One quick note on this: If you’re in good health, and think you can get to excellent health with a little time and effort, good on you. But don’t wait for that to happen to apply for life insurance. Ultimately, your age is a critical factor in determining your rate class, and you’ll never be younger than you are today. Moreover, something could happen to you while you delay your application, leaving you without a life insurance policy at a time when your family would need one most.

What about Bad health?

No life insurance provider has a health category called “terrible,” as that wouldn’t be very customer friendly. But what happens to people whose health is below what a life insurance agency classifies as “average”? Below ‘average’ would be uncontrolled diabetes, uncontrolled high blood pressure — anything uncontrolled, really.


So how do you define an uncontrolled condition? It means you’re still following up with your doctor to figure out what meds work for you, maybe changing medication pretty often or the medication is not working for you. Usually it’s people who are in the middle of workups. Or maybe the customer is currently undergoing treatment for chronic health conditions like cancer or bowel disease that require multiple follow-ups per year.

Underwriters need to see stability to give a quote. Any time you have a brand new diagnosis or are in the middle of being diagnosed with something, we usually need you to wait six months to a year so we can really see if we have a final diagnosis of what your health conditions are and if there’s a plan for treatment that’s working well. So it might be the case that a person is not insurable now because of uncertainty, but could acquire coverage in six to 12 months.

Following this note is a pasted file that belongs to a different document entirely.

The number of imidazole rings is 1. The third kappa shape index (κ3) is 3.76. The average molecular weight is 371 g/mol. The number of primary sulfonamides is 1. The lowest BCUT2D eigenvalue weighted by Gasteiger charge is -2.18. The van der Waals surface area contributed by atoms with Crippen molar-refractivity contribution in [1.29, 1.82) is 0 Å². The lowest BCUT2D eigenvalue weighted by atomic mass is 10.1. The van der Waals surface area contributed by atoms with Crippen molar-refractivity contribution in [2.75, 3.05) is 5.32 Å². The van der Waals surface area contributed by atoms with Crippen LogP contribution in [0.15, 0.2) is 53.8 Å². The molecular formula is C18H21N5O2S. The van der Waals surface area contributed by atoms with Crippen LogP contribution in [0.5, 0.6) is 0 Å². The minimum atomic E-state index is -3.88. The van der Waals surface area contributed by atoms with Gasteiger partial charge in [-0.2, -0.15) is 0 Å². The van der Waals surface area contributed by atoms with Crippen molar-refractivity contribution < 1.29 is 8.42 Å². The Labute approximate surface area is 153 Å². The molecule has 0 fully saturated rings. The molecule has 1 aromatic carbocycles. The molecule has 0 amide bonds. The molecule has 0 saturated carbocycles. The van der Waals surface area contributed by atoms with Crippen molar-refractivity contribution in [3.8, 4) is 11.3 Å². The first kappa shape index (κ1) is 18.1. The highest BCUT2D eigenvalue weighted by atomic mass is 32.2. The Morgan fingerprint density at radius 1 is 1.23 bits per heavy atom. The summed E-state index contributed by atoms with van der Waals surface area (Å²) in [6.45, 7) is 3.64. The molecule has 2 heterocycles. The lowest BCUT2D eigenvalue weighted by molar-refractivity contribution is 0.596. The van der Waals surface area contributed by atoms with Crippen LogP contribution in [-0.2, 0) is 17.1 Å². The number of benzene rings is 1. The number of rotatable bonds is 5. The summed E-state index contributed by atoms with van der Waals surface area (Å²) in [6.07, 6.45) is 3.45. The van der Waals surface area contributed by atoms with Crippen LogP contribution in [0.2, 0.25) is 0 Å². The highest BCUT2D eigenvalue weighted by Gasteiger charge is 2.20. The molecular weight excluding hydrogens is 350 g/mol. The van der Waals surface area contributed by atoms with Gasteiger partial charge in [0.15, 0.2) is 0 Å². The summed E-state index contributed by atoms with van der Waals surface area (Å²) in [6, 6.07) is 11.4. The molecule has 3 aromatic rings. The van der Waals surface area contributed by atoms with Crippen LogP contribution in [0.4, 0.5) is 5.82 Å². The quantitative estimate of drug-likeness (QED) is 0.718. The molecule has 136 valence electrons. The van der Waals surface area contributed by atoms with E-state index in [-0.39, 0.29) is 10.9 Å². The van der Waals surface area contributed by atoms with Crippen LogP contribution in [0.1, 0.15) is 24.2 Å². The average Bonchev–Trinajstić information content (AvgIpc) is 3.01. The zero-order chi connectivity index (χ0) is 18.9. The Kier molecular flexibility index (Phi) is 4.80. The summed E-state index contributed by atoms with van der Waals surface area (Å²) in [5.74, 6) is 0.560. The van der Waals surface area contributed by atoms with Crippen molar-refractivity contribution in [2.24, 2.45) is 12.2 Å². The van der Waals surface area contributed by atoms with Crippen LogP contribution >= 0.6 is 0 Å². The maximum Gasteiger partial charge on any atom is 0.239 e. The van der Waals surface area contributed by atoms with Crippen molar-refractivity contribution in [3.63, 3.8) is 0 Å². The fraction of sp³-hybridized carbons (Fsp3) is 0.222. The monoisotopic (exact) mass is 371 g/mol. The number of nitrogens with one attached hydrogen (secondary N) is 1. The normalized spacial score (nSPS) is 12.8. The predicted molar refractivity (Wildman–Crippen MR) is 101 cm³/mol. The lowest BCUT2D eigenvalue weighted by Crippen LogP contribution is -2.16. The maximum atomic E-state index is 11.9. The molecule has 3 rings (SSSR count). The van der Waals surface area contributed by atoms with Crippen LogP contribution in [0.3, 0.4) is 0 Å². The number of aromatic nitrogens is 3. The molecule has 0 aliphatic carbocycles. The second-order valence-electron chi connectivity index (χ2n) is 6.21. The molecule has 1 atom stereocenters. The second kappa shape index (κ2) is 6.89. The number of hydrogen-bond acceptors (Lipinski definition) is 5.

If you think your health is below “average” and you’re applying online, you should select the “average” health class and answer all subsequent questions accurately. Most Life Insurance applicants fall under the regular rate classes, but if not, after they complete an exam and an underwriter reviews their case they will receive a final rate.

What to expect when you apply

When you visit our website and want to get a quote, we’ll show the top three health categories — those described above — which correlate to the top three rate classes, which are ‘ultra preferred,’ ‘select preferred’ and ‘standard.’ We also show tobacco rates, because tobacco users will pay more for life insurance than non-users.


To make it easier to assess your own health when you apply for life insurance, on the quote page where there’s an option for you to choose your health category, there’s a little description of each one. It is quite high-level, but it gives people some insight into how they should categorize themselves. Between the information in this article and the descriptions on the website, you should be able to make an informed choice about how to rate your health.


For more information about Life Insurance call JCT Insurance Agency at (626)354-2000 or email jctfinancialsvc@gmail.com